The Australian F. pseudograminearum and F. graminearum isolates belong to a large number of mycelial compatibility groups (MCG) as determined using a barrage zone formation technique. Hyphal anastomosis has been observed in selected pairing of isolates. However, compatible isolate pairs were not consistently compatible or incompatible, and this gave as many MCGs as isolates. A scheme for the grouping of isolates according to their MCG is suggested. When a subset of isolates from the two species was paired, only 2% of F. pseudograminearum produced fertile heterothallic perithecia, far less than the 90% of homothallic perithecia produced by Gibberella zeae (Anamorph F. graminearum). Putative inter-species hybridisation was observed in culture but this has not been conclusively proven. Results suggest a potential role for both sexual and asexual means in generating variation in the FHB pathogen.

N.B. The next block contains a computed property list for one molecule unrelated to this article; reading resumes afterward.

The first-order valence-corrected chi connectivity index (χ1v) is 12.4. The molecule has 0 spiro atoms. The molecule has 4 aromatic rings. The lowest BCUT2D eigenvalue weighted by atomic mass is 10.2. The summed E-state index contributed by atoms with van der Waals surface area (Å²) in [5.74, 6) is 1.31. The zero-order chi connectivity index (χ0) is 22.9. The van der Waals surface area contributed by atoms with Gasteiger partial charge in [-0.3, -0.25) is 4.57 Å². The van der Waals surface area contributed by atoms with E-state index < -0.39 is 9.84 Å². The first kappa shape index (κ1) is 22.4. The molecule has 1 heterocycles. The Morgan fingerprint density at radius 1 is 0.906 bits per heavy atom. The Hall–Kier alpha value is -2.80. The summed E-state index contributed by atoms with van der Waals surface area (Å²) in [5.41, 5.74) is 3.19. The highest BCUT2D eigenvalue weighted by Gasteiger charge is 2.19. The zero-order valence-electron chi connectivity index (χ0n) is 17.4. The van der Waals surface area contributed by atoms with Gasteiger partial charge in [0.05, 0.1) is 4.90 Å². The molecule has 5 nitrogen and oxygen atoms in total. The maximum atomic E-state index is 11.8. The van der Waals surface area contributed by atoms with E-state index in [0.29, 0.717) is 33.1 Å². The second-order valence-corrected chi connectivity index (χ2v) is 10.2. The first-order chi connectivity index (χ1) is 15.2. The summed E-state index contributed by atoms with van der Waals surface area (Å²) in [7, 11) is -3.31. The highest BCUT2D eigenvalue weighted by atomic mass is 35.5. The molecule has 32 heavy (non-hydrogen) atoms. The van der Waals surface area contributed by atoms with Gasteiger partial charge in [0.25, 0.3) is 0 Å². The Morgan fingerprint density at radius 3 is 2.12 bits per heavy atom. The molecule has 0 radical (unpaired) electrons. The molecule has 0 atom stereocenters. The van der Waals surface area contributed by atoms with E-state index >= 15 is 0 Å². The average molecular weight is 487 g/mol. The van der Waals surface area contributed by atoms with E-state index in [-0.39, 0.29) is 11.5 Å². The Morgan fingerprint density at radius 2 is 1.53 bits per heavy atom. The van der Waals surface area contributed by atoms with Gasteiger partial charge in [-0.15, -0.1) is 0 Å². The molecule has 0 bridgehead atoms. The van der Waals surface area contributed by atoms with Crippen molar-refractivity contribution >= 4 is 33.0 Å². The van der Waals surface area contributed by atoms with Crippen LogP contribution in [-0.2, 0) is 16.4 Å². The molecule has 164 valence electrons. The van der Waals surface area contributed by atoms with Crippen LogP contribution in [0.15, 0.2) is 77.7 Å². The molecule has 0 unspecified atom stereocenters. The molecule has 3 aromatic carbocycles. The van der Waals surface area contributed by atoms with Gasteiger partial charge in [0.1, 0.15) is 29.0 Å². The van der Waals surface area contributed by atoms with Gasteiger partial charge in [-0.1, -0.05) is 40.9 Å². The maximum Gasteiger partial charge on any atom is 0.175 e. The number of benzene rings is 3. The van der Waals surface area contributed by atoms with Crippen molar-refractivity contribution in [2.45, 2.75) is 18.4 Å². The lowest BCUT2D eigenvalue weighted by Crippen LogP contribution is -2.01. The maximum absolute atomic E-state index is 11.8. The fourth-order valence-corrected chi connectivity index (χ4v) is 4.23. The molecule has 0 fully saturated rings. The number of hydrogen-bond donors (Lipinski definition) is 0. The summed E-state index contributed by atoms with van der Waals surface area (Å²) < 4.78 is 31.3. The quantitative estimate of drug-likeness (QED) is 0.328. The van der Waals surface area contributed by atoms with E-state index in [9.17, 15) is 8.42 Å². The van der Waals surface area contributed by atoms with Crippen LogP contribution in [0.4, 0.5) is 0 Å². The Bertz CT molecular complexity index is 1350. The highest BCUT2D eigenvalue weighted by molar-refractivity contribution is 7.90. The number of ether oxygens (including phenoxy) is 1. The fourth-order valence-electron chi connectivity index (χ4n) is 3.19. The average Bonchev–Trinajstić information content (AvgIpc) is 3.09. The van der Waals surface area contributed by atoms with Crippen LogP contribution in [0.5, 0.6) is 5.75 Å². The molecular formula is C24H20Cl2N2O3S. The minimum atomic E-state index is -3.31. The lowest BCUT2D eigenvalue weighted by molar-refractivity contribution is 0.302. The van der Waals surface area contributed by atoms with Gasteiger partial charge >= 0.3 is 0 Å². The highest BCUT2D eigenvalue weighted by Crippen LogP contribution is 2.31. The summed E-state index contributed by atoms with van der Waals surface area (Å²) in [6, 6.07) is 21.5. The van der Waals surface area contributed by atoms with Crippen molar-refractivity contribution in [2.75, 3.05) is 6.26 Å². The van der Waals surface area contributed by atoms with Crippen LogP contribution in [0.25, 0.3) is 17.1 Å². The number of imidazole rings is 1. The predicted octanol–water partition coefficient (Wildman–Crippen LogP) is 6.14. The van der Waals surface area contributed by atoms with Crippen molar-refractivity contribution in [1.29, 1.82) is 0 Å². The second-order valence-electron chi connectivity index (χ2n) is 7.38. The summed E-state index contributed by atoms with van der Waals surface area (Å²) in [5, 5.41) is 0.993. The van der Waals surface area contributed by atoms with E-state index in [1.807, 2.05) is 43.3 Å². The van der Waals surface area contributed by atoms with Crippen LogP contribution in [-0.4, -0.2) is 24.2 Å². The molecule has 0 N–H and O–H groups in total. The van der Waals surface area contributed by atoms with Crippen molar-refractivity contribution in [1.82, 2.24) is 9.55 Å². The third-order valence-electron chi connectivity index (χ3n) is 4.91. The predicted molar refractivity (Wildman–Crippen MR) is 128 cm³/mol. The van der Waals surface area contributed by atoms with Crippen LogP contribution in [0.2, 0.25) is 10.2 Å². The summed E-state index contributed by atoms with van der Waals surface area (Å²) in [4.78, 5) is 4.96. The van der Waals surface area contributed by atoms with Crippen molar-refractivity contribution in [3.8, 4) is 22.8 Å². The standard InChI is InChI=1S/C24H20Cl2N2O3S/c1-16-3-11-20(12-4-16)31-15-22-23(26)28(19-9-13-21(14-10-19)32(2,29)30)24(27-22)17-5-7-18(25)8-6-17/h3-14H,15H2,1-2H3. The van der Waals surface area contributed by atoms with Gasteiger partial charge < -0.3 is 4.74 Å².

Aggressiveness of selected isolates on wheat, pathogenicity on 10 alternative host plants, saprophytic growth rate and fecundity and changes in aggressiveness to wheat following a passage through an alternative host were examined to better understand the apparent superior ecological fitness of F. pseudograminearum over F. graminearum in Australia. There was a change in fecundity of some isolates after passing through an alternative host and the increase in fecundity of some secondary isolates was correlated to their increased aggressiveness on wheat. These findings show significant variation in the pathogen and the possibility of pathogenic specialisation, which should be considered in the screening of wheat germplasm and the breeding for disease resistance against FHB. Further research is needed to examine mechanisms that generate variation in the pathogen.